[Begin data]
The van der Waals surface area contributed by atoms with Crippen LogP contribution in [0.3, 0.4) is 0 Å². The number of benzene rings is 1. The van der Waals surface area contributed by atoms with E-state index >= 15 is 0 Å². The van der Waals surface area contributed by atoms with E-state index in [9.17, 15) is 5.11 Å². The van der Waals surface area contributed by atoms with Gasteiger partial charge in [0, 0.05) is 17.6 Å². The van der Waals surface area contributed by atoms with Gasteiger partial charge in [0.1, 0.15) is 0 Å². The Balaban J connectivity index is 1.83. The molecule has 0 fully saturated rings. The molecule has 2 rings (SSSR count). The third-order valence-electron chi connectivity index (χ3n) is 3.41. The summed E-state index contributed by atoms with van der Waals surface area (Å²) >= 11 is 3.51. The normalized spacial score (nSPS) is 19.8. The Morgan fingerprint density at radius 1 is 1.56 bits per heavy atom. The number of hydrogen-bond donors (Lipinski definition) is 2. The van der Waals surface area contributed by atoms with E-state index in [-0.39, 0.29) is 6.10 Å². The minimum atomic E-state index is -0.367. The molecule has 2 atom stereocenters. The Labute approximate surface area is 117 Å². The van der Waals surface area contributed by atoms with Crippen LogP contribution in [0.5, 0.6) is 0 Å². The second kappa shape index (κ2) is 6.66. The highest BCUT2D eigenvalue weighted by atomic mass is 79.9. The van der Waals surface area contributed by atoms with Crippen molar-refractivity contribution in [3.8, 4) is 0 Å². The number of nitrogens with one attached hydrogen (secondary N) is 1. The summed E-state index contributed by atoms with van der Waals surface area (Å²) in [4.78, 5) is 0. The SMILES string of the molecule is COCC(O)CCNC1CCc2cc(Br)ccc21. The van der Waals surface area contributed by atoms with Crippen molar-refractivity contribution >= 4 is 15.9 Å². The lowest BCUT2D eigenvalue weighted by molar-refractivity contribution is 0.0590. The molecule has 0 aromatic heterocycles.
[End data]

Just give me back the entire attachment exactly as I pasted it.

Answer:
The van der Waals surface area contributed by atoms with Crippen LogP contribution in [0.3, 0.4) is 0 Å². The number of benzene rings is 1. The van der Waals surface area contributed by atoms with E-state index >= 15 is 0 Å². The van der Waals surface area contributed by atoms with E-state index in [9.17, 15) is 5.11 Å². The van der Waals surface area contributed by atoms with Gasteiger partial charge in [0, 0.05) is 17.6 Å². The van der Waals surface area contributed by atoms with Gasteiger partial charge in [0.1, 0.15) is 0 Å². The Balaban J connectivity index is 1.83. The molecule has 0 fully saturated rings. The molecule has 2 rings (SSSR count). The third-order valence-electron chi connectivity index (χ3n) is 3.41. The summed E-state index contributed by atoms with van der Waals surface area (Å²) >= 11 is 3.51. The normalized spacial score (nSPS) is 19.8. The Morgan fingerprint density at radius 1 is 1.56 bits per heavy atom. The number of hydrogen-bond donors (Lipinski definition) is 2. The van der Waals surface area contributed by atoms with E-state index in [-0.39, 0.29) is 6.10 Å². The minimum atomic E-state index is -0.367. The molecule has 2 atom stereocenters. The Labute approximate surface area is 117 Å². The van der Waals surface area contributed by atoms with Crippen LogP contribution in [0.5, 0.6) is 0 Å². The second kappa shape index (κ2) is 6.66. The highest BCUT2D eigenvalue weighted by atomic mass is 79.9. The van der Waals surface area contributed by atoms with Crippen molar-refractivity contribution in [3.8, 4) is 0 Å². The number of nitrogens with one attached hydrogen (secondary N) is 1. The summed E-state index contributed by atoms with van der Waals surface area (Å²) in [4.78, 5) is 0. The SMILES string of the molecule is COCC(O)CCNC1CCc2cc(Br)ccc21. The van der Waals surface area contributed by atoms with Crippen molar-refractivity contribution >= 4 is 15.9 Å². The lowest BCUT2D eigenvalue weighted by molar-refractivity contribution is 0.0590. The molecule has 0 aromatic heterocycles.